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Edited by Norvella P. Carter and Michael Vavrus

In Intersectionality of Race, Ethnicity, Class, and Gender in Teaching and Teacher Education, the editors bring together scholarship that employs an intersectionality approach to conditions that affect public school children, teachers, and teacher educators. Chapter authors use intersectionality to examine group identities not only for their differences and experiences of oppression, but also for differences within groups that contribute to conflicts among groups. This collection moves beyond single-dimension conceptions that undermines legal thinking, disciplinary knowledge, and social justice. Intersectionality in this collection helps complicate static notions of race, ethnicity, class, and gender in education. Hence, this book stands as an addition to research on educational equity in relation to institutional systems of power and privilege.

Bryant Griffith

The craft of teaching and learning is like playing in a symphony orchestra; every instrument has a voice and every voice is integral to the whole. The arts, history, anthropology, and philosophy and their forged discourses offer us a series of cautionary tales about the multiplicity of ways we can see and understand our world, ways we often ignore in the classroom. In the case of epistemology, and pedagogy in particular, we have hinged our understanding on a binary of opposites engaged in a dialectic dance and a type of discourse constructed to describe and explain it. The art and act of teaching in this as-if world necessitates teachers to be public intellectuals; intellectual symbols who represent something more than just subject-knowledge expertise but serve as conduits between the discourses of our world.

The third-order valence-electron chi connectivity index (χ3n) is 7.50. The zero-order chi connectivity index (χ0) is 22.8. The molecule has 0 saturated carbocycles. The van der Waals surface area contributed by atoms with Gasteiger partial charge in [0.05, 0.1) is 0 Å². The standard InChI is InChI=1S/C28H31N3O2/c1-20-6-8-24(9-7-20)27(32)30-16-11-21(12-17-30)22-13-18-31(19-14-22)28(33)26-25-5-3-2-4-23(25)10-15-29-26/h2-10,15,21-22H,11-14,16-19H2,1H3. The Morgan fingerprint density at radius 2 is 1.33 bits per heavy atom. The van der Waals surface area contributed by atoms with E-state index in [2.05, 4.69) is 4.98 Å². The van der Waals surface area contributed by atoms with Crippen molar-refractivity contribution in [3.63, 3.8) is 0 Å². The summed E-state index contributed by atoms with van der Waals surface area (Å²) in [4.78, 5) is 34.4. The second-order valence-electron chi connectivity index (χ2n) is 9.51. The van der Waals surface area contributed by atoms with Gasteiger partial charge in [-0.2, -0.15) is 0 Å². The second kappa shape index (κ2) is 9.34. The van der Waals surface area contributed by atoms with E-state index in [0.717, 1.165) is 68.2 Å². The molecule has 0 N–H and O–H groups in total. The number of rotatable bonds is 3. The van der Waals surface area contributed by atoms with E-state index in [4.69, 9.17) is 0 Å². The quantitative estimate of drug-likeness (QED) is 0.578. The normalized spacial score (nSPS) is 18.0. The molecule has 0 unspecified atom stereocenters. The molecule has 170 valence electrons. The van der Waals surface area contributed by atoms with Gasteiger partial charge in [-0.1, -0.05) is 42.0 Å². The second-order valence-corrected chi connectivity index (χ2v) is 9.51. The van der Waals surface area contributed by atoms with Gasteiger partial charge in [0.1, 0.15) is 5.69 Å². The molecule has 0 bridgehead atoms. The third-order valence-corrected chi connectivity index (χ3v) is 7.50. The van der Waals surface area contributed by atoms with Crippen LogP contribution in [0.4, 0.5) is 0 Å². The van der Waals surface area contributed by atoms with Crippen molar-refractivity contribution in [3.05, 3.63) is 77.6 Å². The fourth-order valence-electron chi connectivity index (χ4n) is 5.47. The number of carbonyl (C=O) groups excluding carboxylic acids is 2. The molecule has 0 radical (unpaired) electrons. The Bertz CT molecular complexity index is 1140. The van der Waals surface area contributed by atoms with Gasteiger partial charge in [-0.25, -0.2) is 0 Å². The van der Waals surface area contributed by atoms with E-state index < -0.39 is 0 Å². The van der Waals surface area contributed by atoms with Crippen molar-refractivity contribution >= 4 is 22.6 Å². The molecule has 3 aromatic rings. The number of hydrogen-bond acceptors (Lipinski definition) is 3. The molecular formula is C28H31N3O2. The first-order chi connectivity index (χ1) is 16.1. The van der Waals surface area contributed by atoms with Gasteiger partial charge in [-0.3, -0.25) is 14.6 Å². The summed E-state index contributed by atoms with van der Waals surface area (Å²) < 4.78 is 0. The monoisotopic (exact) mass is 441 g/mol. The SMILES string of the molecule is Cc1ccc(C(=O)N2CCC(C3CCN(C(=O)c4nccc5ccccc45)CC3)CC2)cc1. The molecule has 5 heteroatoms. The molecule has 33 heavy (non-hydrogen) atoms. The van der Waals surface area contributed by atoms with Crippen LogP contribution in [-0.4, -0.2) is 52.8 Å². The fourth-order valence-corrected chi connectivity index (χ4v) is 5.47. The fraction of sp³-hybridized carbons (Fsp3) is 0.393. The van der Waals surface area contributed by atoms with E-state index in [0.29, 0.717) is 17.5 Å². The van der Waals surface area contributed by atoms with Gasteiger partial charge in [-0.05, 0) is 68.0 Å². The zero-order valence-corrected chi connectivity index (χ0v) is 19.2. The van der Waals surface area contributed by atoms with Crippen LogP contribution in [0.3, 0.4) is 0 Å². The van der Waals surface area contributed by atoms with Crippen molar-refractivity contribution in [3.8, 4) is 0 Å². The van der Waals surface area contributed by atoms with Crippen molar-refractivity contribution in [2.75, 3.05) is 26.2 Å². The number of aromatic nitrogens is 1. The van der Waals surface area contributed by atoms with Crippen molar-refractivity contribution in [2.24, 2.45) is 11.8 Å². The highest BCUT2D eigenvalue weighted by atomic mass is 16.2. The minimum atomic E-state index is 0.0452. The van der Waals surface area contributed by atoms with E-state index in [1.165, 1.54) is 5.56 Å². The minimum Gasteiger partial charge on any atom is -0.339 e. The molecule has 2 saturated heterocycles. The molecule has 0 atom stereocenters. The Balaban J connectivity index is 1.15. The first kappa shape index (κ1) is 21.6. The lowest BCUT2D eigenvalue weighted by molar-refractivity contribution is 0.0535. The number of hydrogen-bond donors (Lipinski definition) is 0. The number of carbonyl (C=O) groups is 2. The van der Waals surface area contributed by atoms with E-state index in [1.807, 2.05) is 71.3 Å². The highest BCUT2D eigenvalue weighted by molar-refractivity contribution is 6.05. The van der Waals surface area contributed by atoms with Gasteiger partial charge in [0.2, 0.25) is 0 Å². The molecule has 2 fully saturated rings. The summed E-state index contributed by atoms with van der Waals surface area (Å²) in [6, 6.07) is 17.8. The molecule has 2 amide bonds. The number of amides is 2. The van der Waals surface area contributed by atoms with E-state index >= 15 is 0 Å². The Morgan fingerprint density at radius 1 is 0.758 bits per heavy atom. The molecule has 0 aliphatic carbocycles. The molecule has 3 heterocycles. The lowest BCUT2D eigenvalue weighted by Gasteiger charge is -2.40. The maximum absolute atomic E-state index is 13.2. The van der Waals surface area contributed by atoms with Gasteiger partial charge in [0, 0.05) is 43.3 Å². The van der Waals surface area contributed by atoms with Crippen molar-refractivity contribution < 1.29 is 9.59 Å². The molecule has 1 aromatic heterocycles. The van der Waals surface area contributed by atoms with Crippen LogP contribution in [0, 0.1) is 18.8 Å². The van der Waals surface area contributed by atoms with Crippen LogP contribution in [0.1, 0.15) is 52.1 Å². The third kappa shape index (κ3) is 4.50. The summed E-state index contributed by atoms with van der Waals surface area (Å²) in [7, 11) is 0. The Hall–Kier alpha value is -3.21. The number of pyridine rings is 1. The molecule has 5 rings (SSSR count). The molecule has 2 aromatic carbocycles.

Established genres and discourses are exclusionary. The vast migration of people and ideas is producing a new set of presuppositions. The manner in which we decode other discourses and fuse them into meanings, both personal and shared, is the root of both teaching and learning, giving us a window into the way that each form of thought is connected, both historically and experientially. Look around you, your school is becoming the United Nations, but it’s not so united. Don’t aim for truth, aim for understanding. Today’s students construct and deconstruct in a multitude of ways on an as-needed, just-in-time basis. Since ideas of difference are often nudged but unacknowledged, we are in danger of becoming pedagogical dinosaurs, not heeding change until it is too late.
Teaching and learning are construction zones, so get out your hard hat. These constructions are possibilities that need to be discussed and negotiated, allowing us to sidestep the traps of grand narratives and a hierarchy of discplinarity and research methodology. Our possibilities need to be forged on an anvil of diversity. These are the spaces, the interstices, where our voices become innovative and our silence offers a safe harbor. Spaces to listen, collaborate, and craft cautionary tales about our lives and the possibilities for a shared future.

Bryant Griffith

Bryant Griffith

Bryant Griffith

Bryant Griffith

Bryant Griffith

Bryant Griffith

Bryant Griffith